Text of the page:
March Snippits

Brightline Test Extended

We wanted to alert you to the fact that the government has now introduced legislation to parliament that will make good their policy of extending the existing 2 year bright line test to 5 years.

The bright line test will impose income tax on any gain made from disposal of a residential property that is acquired and sold within five years, regardless of the reason it was purchased and regardless of whether the owner is a property developer or dealer.

There are exemptions for a taxpayers primary place of residence but second homes, and residential rental properties are all included. Even vacant sections are included as residential land is defined as including any land capable of taking a residential building. Intention to live in the house won’t be enough to be exempt either, you have to actually have lived there.

What we particularly want you to know now though is that the change from 2 years to 5 years will only take effect from the date where the bill passes into law, this is likely to be late March.

Whether a property acquisition will be on the 2 year side of the law or the 5 year side of the law will be determined by when you “ first acquired an interest in the land”. This first interest is gained when you have a sale and purchase agreement signed so any agreement entered into to acquire residential land before the new legislation receives its Royal ascent will be under the existing 2 year bright line test.

For most people 2 years was manageable but a lot can happen in a families circumstances over a 5 year period so we foresee many more situations where residential properties will be caught by the bright line test once that test spans five years of ownership. You will definitely need to keep the acquisition date under a fridge magnet to beat this one.

So if you have been toying with the idea of another investment property or humming and haring about the right time to help your kids into a property or wondering whether it’s worth putting an offer in on that bach now that summer is ending, or land banking that section next door,  it just might be worth considering getting it on paper now before this law passes.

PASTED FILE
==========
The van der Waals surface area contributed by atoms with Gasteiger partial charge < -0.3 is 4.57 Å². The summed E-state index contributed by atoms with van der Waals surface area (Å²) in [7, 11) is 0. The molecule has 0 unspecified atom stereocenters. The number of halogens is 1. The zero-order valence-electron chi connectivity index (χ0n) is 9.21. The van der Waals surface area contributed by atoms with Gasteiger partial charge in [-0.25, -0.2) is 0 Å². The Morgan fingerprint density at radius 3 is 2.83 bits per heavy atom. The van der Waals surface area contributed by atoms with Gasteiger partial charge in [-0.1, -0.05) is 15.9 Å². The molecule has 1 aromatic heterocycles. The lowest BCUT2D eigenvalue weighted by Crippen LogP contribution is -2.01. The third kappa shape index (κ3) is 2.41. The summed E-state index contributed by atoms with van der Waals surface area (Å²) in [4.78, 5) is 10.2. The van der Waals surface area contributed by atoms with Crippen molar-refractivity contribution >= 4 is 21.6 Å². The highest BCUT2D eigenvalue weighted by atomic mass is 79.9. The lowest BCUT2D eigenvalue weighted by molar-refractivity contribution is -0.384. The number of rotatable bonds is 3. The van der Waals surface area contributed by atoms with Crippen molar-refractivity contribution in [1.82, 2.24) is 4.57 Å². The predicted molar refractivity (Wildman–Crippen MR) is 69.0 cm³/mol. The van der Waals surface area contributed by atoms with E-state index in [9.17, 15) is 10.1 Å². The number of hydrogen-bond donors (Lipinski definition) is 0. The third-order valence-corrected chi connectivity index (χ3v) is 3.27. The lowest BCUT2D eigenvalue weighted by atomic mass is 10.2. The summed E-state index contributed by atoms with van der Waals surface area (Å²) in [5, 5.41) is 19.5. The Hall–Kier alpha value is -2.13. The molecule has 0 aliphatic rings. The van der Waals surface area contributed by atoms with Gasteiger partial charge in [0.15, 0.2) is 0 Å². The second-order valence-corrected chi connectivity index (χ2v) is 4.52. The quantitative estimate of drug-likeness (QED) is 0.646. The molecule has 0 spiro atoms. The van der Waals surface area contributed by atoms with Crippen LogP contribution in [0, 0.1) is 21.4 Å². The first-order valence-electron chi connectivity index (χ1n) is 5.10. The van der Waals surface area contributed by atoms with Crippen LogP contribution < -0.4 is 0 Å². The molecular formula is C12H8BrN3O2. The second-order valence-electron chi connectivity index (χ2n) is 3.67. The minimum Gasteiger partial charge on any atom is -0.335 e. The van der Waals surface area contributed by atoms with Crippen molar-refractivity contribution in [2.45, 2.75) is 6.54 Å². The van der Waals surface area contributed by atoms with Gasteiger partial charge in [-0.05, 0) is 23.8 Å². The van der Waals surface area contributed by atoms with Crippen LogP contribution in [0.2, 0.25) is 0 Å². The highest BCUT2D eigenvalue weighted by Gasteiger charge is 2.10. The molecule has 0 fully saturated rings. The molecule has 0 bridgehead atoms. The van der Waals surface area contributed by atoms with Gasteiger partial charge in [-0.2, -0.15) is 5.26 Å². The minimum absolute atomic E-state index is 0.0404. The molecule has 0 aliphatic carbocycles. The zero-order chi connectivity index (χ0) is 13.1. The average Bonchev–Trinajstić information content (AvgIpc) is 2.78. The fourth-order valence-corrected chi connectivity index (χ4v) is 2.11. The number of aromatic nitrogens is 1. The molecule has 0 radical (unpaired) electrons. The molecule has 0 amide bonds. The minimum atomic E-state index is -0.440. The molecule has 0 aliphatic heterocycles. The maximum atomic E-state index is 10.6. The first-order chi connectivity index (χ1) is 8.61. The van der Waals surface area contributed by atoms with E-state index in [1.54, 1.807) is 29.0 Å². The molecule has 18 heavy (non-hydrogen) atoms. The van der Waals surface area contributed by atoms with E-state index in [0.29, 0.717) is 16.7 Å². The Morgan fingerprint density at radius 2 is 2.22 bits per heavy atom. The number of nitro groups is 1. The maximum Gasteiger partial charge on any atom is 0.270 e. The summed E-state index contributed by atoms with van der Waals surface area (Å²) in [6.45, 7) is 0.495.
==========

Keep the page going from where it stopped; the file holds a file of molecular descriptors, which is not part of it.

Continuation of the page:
There is still a window of opportunity to beat the change but time is of the essence !

Oh and while we are at it, we haven’t heard anything yet on the introduction of property loss ring fencing but that was a stated pre-election labour policy so we will keep you posted on the detail when that next bundle of joy appears, pun intended !

Tradies and Cash Jobs

It’s happened,  Inland Revenue warned tradies last year that cash jobs might be easier to detect than they might think. Now two tradesmen have been jailed for evading tax.

Inland Revenue took out radio and billboard advertisements late last year to warn tradesmen that cash jobs invariably left a trail and that it could uncover hidden payments. Someone receiving cash payments might come to the department's attention in a few ways:

  • They might be dobbed in.
  • Someone they traded with might disclose the transaction in their own tax returns. 
  • An audit of one person might indicate another business or contractor needed to be audited.

Cash jobs leave a have to spend it some time. So whether it goes on travel, living expenses, a new skill saw, gambling, the mortgage or anything else, they can find it.

Many people won't be aware but the Tax Administration Act gives Inland Revenue the power to access a wide variety of personal information, What's the risk? If you're caught you may have to pay a penalty of up to 150% of the tax owing. If you're a habitual offender you could be fined up to $5000 or five years in jail. If you choose to come clean, your penalties can be reduced.

Shareholder-employee Meals

What are the deductibility rules around meals to shareholder employees? 

Provided that you (and your staff)  meet the following requirements:

  • Work 2 hours over your normal hours of work per that day.
  • Have an employment contract, that also covers payment of overtime hours and sustenance allowances
  • the employer has an established policy or practice of paying for overtime meals.

 The amount paid is the actual cost of the meal, with documentation required for amounts over $20 per meal. Note however that separate rules apply for the deductibility of entertainment expenditure, so you should keep careful records of the various types of expenditure incurred.


Give us a call on (04) 563 6965 or email: or

Keep an eye out for April’s article!


  • 20th March. 2018 - monthly employers PAYE payment…
  • 28th March. 2018 - Bi monthly GST Return for Jan/Feb 2018…
  • 31st March. 2018 - End of the 2018 Financial Year for those taxpayers who have a March balance date…